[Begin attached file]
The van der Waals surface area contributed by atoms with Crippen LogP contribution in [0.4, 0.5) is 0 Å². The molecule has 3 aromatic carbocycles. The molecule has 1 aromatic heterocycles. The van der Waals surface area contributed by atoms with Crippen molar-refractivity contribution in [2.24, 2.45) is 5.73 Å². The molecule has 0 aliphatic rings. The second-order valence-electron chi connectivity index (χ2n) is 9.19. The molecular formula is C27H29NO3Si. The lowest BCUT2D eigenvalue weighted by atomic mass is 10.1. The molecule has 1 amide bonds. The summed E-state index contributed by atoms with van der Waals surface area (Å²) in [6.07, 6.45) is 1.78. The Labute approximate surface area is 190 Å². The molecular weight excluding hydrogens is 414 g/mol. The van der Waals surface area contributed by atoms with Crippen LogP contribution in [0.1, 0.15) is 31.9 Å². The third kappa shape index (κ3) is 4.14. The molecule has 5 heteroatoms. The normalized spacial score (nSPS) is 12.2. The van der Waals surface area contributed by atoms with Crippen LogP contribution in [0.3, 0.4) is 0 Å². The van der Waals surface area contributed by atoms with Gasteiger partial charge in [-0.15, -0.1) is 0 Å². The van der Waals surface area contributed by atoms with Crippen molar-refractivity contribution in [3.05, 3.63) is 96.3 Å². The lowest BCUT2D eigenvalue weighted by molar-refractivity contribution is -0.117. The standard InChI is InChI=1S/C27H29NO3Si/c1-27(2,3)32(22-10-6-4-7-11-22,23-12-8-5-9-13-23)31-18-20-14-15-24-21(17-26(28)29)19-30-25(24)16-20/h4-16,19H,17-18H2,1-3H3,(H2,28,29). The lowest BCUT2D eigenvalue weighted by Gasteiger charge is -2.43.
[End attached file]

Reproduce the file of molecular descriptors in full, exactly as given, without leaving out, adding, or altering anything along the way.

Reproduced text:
The van der Waals surface area contributed by atoms with Crippen LogP contribution in [0.4, 0.5) is 0 Å². The molecule has 3 aromatic carbocycles. The molecule has 1 aromatic heterocycles. The van der Waals surface area contributed by atoms with Crippen molar-refractivity contribution in [2.24, 2.45) is 5.73 Å². The molecule has 0 aliphatic rings. The second-order valence-electron chi connectivity index (χ2n) is 9.19. The molecular formula is C27H29NO3Si. The lowest BCUT2D eigenvalue weighted by atomic mass is 10.1. The molecule has 1 amide bonds. The summed E-state index contributed by atoms with van der Waals surface area (Å²) in [6.07, 6.45) is 1.78. The Labute approximate surface area is 190 Å². The molecular weight excluding hydrogens is 414 g/mol. The van der Waals surface area contributed by atoms with Crippen LogP contribution in [0.1, 0.15) is 31.9 Å². The third kappa shape index (κ3) is 4.14. The molecule has 5 heteroatoms. The normalized spacial score (nSPS) is 12.2. The van der Waals surface area contributed by atoms with Crippen LogP contribution in [0.3, 0.4) is 0 Å². The van der Waals surface area contributed by atoms with Gasteiger partial charge in [-0.15, -0.1) is 0 Å². The van der Waals surface area contributed by atoms with Crippen molar-refractivity contribution in [3.05, 3.63) is 96.3 Å². The lowest BCUT2D eigenvalue weighted by molar-refractivity contribution is -0.117. The standard InChI is InChI=1S/C27H29NO3Si/c1-27(2,3)32(22-10-6-4-7-11-22,23-12-8-5-9-13-23)31-18-20-14-15-24-21(17-26(28)29)19-30-25(24)16-20/h4-16,19H,17-18H2,1-3H3,(H2,28,29). The lowest BCUT2D eigenvalue weighted by Gasteiger charge is -2.43.